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iPhone by far the most popular smartphone in Europe

by Scott Bicheno on 24 June 2011, 14:42

Tags: Apple (NASDAQ:AAPL), comScore

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The big picture

A couple more surveys are shedding light on the relative popularity of the major mobile platforms.

Ironically-named UK outfit Yankee Group has previewed some findings from its 2011 European mobile user study, which polled thousands of users in Western Europe. 40 percent of those polled, who were intending to buy a smartphone, will go for an iPhone. This makes the iPhone twice a s popular as any of the others, with Android coming in at 19 percent, BlackBerry 17 percent and Nokia 15 percent.

"These findings highlight the continued strength of Apple in the European smartphone market and, in particular, its phenomenal brand appeal," said Declan Lonergan, research VP at Yankee Group. "The data also highlights the enormous challenges faced by Nokia and RIM to retain mind share and market share in this increasingly dynamic and competitive marketplace."

The study also found that employees are increasingly using their own computing devices for work, with the explicit approval of IT departments, people feel more productive on the road with tablets, and that most have multiple devices.

Another study, this time from comScore, sheds some light on which devices are used to access the Internet in which countries. The table below shows the proportion of non-PC Internet traffic generated per device in several countries.

It's interesting to note what a large proportion of traffic is already generated by tablets, which is far in excess of their relative installed-base. It's also clear that Android's success owes more to the US, Japan and Argentina than it does Europe.

 

Share of Non-Computer Device Traffic for Selected Countries
May 2011
Multi-Country Report for Selected Countries
Source: comScore Device Essentials


Tablets

Mobile Phones

Other Devices

iPad

Android

Other Tablet

iPhone

Android

Other Smart- phone

Feature Phone

iPod Touch

Other

Canada

33.5%

0.4%

1.3%

34.6%

8.2%

3.6%

1.5%

14.9%

2.0%

Brazil

31.8%

1.6%

0.0%

21.0%

11.7%

11.3%

17.3%

4.1%

1.1%

Germany

29.4%

0.9%

0.0%

35.1%

16.2%

4.6%

2.8%

8.3%

2.5%

Spain

27.4%

0.8%

0.0%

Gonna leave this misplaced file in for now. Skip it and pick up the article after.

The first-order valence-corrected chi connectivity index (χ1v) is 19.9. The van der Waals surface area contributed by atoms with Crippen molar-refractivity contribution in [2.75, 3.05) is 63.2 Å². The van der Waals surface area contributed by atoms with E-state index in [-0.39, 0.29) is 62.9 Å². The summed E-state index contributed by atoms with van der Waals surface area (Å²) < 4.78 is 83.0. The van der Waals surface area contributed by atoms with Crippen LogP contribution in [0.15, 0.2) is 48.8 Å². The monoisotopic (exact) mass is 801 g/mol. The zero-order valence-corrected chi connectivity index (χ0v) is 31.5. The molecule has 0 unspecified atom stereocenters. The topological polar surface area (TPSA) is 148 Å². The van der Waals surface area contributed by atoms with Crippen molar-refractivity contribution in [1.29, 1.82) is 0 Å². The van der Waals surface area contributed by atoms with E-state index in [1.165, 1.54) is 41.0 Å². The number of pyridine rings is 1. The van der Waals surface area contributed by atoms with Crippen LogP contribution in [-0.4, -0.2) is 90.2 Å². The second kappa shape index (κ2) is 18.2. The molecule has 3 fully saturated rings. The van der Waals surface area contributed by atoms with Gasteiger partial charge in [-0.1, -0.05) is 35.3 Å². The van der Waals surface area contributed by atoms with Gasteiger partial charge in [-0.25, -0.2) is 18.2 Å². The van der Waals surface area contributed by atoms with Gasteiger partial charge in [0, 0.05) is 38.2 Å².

34.2%

22.1%

7.2%

2.7%

3.6%

1.9%

France

26.9%

0.6%

0.0%

34.3%

17.1%

5.7%

5.5%

3.9%

6.0%

Singapore

26.2%

1.4%

0.1%

51.9%

10.0%

3.9%

1.5%

4.8%

0.2%

Australia

25.9%

0.5%

0.0%

50.0%

10.5%

3.8%

1.8%

7.1%

0.4%

U.S.

21.8%

0.6%

0.1%

23.5%

35.6%

6.7%

2.4%

7.8%

1.5%

UK

21.3%

0.3%

0.0%

29.9%

15.1%

15.0%

8.2%

8.7%

1.5%

Chile

12.9%

0.6%

0.0%

45.2%

13.9%

11.6%

9.1%

6.0%

0.7%

Argentina

12.4%

0.4%

0.0%

12.5%

23.2%

16.8%

27.5%

6.7%

0.5%

Japan

11.3%

0.0%

0.0%

49.5%

30.6%

0.2%

2.6%

4.7%

1.1%

India

4.0%

0.5%

0.0%

2.8%

6.0%

14.1%

71.9%

0.6%

0.0%

 

Within Europe the UK has by far the highest proportion of Internet traffic derived from non-PCs as 5.3 percent, with Spain next at 2.3 percent. We're less into our tablets than the rest of Europe, though, as shown in the table below.

 

Share of Non-Computer Device Traffic by Device Type for Select European Countries
May 2011
Total France, Germany, Spain, UK
Source: comScore Device Essentials

 

Country

Device Type

France

Germany

Spain

UK

Mobile

62.5%

58.8%

66.2%

68.1%

Tablet

27.6%

30.3%

28.3%

21.7%

Other

9.9%

10.9%

5.5%

10.2%

Handheld Device

4.4%

8.5%

3.8%

8.8%

Gaming Console

5.5%

2.3%

1.7%

1.4%

 



HEXUS Forums :: 2 Comments

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No surprise here really.
I always wonder about the validity of these surveys. I'm not questioning this one in particular, but without any mention of methodology, let alone possible confounding factors or other sources for error, it hardly instills faith in its reliability. And 5,000 consumers is, frankly, tiny.

I can't help wondering if there's a better way of collecting this sort of data, as asking what is a relatively tiny group of people about their smartphone usage is hardly the most reliable method of getting data, even if the methodology and analysis is rigorous.